The COTS Project launch

The COTS Project launch

We recently launched the COTS Project, short-hand for Commercial, Operational and Technical Standards for Independent Local Open Access Networks.

The objective of the project is:

“to work with representatives of independent local and community–led broadband projects, national network operators and major ISPs to develop a low cost standardised approach to enable a wide range of service providers to offer retail services over local or community-led open networks to end users.

As a result of this initiative consumers and small businesses should be able to access a wide choice of service providers, regardless of how the underlying infrastructure is either provisioned or owned. It should be in the interests of all local or community-led projects to be compliant with this approach, as more service providers should mean higher take-up and greater revenue.”

Essentially, we have described this as making open access a reality for consumers, who often face a limited choice of service provider on independent networks. For more on the detail of the work, why we are undertaking it, and how we plan to do it, there is a briefing paper available at the bottom of this post.

The project was launched at a kick-off meeting last Wednesday 29 July (getting the work off the ground in part explains our absence on this blog for the last couple of months). The kick-off meeting demonstrated the high degree of interest in this issue: a full house of over 50 industry representatives participated in a lively exchange, with more unfortunately not able to attend owing to the capacity of the venue.

The meeting highlighted three points for us. First, there is a clear agreement across the full scope of industry players that this issue needs to be addressed. No-one present felt that this wasn’t something we should be looking at; feedback before, during and after has re-iterated that this is a challenge affecting all stakeholders in this field, and that an independent body is required to address it.

Second is that, while there is consensus about the problem, there is more uncertainty about what the potential solution could be. Industry consensus will be difficult to achieve: some are already developing solutions; others have yet to consider what type of solution would work for them. There are many potential requirements, so compromise will be essential.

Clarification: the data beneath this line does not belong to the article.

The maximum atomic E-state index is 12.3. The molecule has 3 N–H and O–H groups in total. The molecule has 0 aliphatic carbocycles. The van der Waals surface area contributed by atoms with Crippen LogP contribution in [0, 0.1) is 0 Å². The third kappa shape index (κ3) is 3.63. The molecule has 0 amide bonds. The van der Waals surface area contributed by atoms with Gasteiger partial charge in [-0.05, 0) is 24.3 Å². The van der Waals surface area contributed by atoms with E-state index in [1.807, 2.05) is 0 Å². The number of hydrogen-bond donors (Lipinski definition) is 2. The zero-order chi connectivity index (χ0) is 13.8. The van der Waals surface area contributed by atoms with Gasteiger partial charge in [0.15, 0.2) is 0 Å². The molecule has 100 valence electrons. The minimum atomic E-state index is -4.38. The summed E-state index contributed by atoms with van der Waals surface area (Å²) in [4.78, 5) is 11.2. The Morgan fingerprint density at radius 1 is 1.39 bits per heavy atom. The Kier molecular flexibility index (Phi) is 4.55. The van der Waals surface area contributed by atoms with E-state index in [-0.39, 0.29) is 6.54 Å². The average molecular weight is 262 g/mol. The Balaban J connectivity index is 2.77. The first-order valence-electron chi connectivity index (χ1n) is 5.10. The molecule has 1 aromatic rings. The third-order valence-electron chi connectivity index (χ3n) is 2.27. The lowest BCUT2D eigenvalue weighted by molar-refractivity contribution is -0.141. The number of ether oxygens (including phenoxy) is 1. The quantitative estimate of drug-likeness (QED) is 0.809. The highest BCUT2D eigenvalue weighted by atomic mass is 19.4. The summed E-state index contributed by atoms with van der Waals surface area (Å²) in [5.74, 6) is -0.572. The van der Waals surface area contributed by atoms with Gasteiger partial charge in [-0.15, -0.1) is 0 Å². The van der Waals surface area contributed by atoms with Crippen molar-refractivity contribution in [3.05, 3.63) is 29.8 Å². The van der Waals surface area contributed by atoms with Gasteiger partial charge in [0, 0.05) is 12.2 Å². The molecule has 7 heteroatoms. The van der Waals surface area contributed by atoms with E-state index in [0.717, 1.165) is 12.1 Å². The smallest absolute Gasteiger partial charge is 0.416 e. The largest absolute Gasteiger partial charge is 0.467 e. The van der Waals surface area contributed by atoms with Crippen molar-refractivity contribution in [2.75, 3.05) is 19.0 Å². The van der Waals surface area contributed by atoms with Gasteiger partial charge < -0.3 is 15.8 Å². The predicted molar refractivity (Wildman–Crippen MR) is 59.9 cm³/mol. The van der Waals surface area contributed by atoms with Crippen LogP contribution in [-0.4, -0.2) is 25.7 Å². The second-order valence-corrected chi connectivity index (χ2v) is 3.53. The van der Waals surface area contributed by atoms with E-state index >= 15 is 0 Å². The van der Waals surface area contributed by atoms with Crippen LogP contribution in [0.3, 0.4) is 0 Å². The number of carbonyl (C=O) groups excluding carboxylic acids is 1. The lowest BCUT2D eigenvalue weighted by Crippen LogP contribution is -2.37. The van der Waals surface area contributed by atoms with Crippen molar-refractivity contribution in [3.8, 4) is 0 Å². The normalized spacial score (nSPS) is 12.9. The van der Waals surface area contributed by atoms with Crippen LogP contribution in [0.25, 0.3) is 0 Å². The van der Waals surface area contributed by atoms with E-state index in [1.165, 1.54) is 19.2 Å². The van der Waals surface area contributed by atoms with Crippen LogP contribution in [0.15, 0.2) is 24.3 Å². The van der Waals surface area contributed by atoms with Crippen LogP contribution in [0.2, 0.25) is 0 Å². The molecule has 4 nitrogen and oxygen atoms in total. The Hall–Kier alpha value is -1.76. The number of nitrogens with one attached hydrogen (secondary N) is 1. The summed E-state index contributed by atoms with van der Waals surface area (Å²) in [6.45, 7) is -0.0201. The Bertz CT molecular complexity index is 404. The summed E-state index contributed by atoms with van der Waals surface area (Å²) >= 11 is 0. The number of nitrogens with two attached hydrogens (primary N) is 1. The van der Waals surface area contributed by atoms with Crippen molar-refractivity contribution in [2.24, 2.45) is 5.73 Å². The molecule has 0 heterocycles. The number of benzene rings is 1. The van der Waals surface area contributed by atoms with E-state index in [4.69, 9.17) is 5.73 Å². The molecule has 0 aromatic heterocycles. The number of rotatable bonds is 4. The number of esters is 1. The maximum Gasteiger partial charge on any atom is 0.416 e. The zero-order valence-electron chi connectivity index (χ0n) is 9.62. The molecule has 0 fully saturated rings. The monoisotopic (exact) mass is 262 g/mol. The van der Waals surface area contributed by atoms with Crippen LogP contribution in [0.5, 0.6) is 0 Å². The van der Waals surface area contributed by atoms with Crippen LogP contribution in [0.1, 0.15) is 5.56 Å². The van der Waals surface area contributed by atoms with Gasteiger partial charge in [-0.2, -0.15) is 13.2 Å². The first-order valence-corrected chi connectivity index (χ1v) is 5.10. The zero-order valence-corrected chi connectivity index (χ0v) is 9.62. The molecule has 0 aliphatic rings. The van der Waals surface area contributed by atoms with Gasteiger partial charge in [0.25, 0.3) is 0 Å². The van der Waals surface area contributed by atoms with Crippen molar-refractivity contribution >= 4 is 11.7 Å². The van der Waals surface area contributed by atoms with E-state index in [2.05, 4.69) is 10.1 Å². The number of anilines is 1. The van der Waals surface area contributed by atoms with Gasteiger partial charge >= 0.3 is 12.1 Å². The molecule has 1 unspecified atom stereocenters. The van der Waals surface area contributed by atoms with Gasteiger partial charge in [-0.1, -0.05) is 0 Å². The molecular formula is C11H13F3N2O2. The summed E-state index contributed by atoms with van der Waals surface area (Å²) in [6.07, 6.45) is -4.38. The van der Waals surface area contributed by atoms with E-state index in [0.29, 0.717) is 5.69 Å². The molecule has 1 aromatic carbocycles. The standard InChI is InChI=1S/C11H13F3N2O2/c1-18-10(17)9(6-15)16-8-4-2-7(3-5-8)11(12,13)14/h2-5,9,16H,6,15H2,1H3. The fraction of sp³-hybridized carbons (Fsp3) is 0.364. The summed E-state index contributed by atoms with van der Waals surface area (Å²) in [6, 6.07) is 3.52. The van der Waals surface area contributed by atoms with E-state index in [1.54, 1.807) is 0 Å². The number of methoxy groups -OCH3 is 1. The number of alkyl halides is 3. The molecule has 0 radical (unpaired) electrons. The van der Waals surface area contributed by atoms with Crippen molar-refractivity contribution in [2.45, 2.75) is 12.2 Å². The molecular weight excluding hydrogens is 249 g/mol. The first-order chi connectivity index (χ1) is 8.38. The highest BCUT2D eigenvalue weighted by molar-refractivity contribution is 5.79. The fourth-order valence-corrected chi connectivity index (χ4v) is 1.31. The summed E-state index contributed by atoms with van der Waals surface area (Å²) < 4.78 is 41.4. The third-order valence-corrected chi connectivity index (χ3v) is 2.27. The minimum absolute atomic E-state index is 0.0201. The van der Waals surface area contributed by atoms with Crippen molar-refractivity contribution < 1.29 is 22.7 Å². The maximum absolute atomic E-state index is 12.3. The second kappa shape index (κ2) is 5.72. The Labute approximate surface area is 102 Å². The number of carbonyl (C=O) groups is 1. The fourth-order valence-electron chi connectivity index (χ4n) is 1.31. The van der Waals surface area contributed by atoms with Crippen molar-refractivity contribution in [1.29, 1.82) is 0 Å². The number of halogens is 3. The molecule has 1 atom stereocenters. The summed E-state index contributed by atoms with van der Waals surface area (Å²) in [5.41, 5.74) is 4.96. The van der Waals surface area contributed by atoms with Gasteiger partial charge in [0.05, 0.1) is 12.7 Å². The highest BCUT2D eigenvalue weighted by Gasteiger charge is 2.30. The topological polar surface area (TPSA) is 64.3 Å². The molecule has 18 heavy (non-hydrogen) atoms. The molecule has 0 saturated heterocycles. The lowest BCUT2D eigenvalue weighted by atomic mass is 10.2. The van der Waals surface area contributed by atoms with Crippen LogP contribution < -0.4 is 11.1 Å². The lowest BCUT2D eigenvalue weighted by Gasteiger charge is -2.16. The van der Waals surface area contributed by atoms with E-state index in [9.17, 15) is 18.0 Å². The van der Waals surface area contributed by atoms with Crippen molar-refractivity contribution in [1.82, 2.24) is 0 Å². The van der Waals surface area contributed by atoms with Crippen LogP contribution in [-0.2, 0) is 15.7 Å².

Despite this, however, the meeting also demonstrated a real willingness to engage and participate in the work, again from stakeholders across the industry. Building on this we intend to establish a steering group to drive the project forward that will be drawn from industry volunteers.

Since the meeting we have had a range of feedback, and we’d like to address two particular issues that have been raised. First, a number have asked about the level of engagement from national ISPs. Although they were generally in listening mode on the day, most of the major communications providers were represented at the meeting and have indicated a strong willingness to engage in the process.

The second issue is that of how we communicate and consult with the wider industry. We are keen to ensure that this is an open and transparent process – we hope that the project will achieve an industry consensus, which can’t happen without the whole industry. We are aware that we did not do as well as we could have with the kick-off event: a lack of live streaming and capacity issues meant that many who wished to take part in the meeting were unable to do so.

We will also improve our efforts to make the project more accessible. We are committed to running a second meeting for those who couldn’t participate in the first meeting (details to be announced shortly), and will make all documentation available online. We will also ensure that we build in to the process regular consultations and a feedback loop with the wider industry, to ensure that the process considers the views of all stakeholders.

Additionally, as part of our next steps we are also continuing to meet with companies and organisations, to gather feedback and thoughts on the work and how to take it forward. We are still gathering views, and are keen to hear from those whom we haven’t yet engaged. If any organisation would like the opportunity to discuss the COTS Project with us, we would encourage you to get in touch.

Over the summer we will also be pulling together a steering group, drawn from across the industry, to take this work forward, as well as appointing an independent chair. Membership of the steering group is open to anyone; again, any organisation that wishes to have representation on the group should get in touch with us.

We will continue to provide regular updates on this project as it develops.

COTS Project Briefing Paper: Principles and Process

Peter Shearman, Policy Manager, BSG

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